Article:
Application of monitoring functions conrms estimates and thereby

Quarterly Reports

Final Report

Figure 4.6: Relationship between percent calculated and time for the detail design and construction phases.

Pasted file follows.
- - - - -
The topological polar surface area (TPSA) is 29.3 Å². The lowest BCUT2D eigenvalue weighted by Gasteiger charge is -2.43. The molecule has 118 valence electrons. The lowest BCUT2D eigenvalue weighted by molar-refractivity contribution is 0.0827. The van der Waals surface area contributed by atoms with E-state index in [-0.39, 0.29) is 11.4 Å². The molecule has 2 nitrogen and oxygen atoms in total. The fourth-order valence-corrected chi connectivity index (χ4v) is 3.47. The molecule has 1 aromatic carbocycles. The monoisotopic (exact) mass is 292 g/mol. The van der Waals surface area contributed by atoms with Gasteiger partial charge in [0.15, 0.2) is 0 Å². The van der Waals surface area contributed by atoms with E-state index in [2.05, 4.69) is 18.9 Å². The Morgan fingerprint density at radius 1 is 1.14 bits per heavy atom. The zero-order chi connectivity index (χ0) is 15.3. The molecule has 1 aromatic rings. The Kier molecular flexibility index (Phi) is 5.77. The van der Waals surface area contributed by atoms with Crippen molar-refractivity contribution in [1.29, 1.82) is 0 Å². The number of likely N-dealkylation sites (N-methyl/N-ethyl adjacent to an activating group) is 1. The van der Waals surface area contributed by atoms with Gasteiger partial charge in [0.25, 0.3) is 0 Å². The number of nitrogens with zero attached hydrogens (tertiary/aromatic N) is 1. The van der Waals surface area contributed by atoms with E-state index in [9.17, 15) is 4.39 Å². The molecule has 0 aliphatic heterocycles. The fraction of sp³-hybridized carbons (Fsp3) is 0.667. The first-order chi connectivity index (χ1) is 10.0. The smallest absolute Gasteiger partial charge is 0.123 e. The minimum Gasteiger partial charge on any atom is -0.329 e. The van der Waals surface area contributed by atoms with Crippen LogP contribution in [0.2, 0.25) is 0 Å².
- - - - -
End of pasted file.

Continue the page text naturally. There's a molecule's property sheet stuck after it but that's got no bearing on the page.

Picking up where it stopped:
42 aecting weights and centers of gravity, assigning weight group representatives to scoping conferences, and requiring that all departures from contract and contract guidance drawings be evaluated, before acceptance, for eect on weight and moment.

CHAPTER 4. WEIGHT CONTROL PROCESSES